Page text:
Lincoln’s Thanksgiving Proclamation

On 3 October 1863, President Abraham Lincoln issued a proclamation setting aside the last Thursday in November “as a day of Thanksgiving and Praise to our beneficent Father… with humble penitence for our national perverseness and disobedience…”[1]

16th U.S. President Abraham Lincoln | Image Credit: Bing public domain

16th U.S. President Abraham Lincoln | Image Credit: Bing public domain

This proclamation was issued exactly 74 years after the first thanksgiving proclamation issued by George Washington in his first year as president. But before Lincoln’s decree, Thanksgiving had been observed on different days in different states. Secretary of State William H. Seward requested that Lincoln make this a unified national holiday to further erode states’ rights.[2]

This, and not the thanksgiving observations at Plymouth, Massachusetts, or Jamestown, Virginia, began the American tradition of an annual national Thanksgiving holiday. Ironically, the tradition began amidst the most terrible war in the nation’s history, proclaimed by a president whom Confederates accused of giving thanks for successfully (and illegally) invading their homeland.[3]

The following year, Lincoln issued another annual proclamation for Thanksgiving to be observed on Thursday, 24 November 1864. Among those observing the holiday was the Federal Army of Potomac laying siege to Petersburg and Richmond, Virginia. The 120,000-man army enjoyed feasts of turkey, chicken, fruits, and pies in the siege lines.[4]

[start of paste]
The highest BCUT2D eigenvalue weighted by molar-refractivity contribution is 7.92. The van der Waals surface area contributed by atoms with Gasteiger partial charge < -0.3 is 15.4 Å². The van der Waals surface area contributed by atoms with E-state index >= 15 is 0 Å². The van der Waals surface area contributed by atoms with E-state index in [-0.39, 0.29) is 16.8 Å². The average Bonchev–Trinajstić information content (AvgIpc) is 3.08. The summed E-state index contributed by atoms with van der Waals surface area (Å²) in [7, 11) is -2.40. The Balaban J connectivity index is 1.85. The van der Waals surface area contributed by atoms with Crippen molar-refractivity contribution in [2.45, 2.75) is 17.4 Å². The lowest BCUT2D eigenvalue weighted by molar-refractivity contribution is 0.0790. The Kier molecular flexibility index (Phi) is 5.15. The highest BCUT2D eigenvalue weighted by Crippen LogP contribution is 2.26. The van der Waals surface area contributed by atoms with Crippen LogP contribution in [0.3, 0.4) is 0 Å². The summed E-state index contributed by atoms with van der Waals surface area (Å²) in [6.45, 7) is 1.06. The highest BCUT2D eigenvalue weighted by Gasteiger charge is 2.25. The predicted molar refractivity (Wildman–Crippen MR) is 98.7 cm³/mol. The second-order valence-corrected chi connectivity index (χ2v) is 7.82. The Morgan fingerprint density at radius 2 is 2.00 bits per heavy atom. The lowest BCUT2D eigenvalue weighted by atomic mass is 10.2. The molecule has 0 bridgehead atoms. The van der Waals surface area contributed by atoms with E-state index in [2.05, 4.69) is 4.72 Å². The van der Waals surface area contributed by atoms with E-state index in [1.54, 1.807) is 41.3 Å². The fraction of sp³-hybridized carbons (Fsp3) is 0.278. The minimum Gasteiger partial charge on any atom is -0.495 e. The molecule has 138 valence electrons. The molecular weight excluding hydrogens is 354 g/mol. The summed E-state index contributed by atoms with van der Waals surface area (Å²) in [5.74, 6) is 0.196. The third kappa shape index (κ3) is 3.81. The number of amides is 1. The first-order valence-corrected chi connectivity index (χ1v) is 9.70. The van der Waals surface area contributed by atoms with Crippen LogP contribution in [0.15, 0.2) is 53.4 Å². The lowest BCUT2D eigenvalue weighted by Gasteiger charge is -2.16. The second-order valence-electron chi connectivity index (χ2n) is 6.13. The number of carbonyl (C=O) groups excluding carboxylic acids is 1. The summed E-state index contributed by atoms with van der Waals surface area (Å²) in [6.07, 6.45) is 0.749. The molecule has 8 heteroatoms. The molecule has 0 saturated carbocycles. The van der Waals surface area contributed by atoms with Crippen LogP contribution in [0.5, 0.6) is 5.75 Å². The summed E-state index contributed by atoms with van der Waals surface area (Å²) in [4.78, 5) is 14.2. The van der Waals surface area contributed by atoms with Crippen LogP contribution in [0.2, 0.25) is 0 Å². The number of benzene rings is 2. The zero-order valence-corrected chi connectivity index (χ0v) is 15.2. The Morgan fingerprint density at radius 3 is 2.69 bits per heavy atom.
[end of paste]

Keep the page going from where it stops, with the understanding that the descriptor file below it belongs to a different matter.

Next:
Despite their lack of food, the besieged 57,000-man Confederate Army of Northern Virginia ceased firing out of respect for the Federal holiday. Captain James F.J. Caldwell of the 1st South Carolina wrote, “We lay in grim repose, and expected the renewal of the mortal conflict. The conviction everywhere prevailed that we could sustain but one more campaign.”[5]

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  • [1] Long, E.B. with Long, Barbara, The Civil War Day by Day (New York: Da Capo Press, Inc., 1971), p. 417
  • [2]http://www.abrahamlincolnonline.org/lincoln/speeches/thanks.htm; Goodwin, Doris Kearns, Team of Rivals: The Political Genius of Abraham Lincoln (New York: Simon and Schuster, 2005), p. 577
  • [3] White, Howard Ray, Bloodstains, An Epic History of the Politics that Produced and Sustained the American Civil War and the Political Reconstruction that Followed (Southernbooks, Kindle Edition, 2012), Kindle Locations 52275-52327
  • [4] Long, E.B. with Long, Barbara, The Civil War Day by Day (New York: Da Capo Press, Inc., 1971), p. 586; Davis, William C., Death in the Trenches: Grant at Petersburg (Alexandria, VA: Time-Life Books, 1983), p. 158-59; Ward, Geoffrey C., Burns, Ric, Burns, Ken, The Civil War (New York: Alfred A. Knopf, 1990), p. 334
  • [5] Davis, William C., Death in the Trenches: Grant at Petersburg (Alexandria, VA: Time-Life Books, 1983), p. 158-59; Ward, Geoffrey C., Burns, Ric, Burns, Ken, The Civil War (New York: Alfred A. Knopf, 1990), p. 334
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